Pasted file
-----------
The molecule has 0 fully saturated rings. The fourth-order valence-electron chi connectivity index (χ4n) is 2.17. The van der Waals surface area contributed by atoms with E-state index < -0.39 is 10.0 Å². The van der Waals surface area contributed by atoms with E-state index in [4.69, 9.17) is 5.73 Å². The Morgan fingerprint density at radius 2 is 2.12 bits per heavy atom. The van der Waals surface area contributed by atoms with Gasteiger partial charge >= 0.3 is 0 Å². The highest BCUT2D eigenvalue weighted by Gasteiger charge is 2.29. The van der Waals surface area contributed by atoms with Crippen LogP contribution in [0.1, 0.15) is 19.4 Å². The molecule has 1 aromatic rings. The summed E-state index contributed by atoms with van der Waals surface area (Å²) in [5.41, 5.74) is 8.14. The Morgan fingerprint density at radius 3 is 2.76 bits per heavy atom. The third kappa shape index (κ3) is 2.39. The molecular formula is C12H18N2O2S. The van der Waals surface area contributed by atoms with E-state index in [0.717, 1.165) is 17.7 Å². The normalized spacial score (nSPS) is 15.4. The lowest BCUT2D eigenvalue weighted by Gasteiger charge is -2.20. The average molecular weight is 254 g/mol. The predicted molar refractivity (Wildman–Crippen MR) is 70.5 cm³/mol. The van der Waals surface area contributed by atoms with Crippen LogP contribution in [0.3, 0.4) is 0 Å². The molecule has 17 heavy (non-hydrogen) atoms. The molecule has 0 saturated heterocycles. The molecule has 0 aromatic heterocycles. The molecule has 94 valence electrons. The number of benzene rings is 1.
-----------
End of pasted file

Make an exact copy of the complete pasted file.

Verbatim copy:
The molecule has 0 fully saturated rings. The fourth-order valence-electron chi connectivity index (χ4n) is 2.17. The van der Waals surface area contributed by atoms with E-state index < -0.39 is 10.0 Å². The van der Waals surface area contributed by atoms with E-state index in [4.69, 9.17) is 5.73 Å². The Morgan fingerprint density at radius 2 is 2.12 bits per heavy atom. The van der Waals surface area contributed by atoms with Gasteiger partial charge >= 0.3 is 0 Å². The highest BCUT2D eigenvalue weighted by Gasteiger charge is 2.29. The van der Waals surface area contributed by atoms with Crippen LogP contribution in [0.1, 0.15) is 19.4 Å². The molecule has 1 aromatic rings. The summed E-state index contributed by atoms with van der Waals surface area (Å²) in [5.41, 5.74) is 8.14. The Morgan fingerprint density at radius 3 is 2.76 bits per heavy atom. The third kappa shape index (κ3) is 2.39. The molecular formula is C12H18N2O2S. The van der Waals surface area contributed by atoms with E-state index in [0.717, 1.165) is 17.7 Å². The normalized spacial score (nSPS) is 15.4. The lowest BCUT2D eigenvalue weighted by Gasteiger charge is -2.20. The average molecular weight is 254 g/mol. The predicted molar refractivity (Wildman–Crippen MR) is 70.5 cm³/mol. The van der Waals surface area contributed by atoms with Crippen LogP contribution in [0.3, 0.4) is 0 Å². The molecule has 17 heavy (non-hydrogen) atoms. The molecule has 0 saturated heterocycles. The molecule has 0 aromatic heterocycles. The molecule has 94 valence electrons. The number of benzene rings is 1.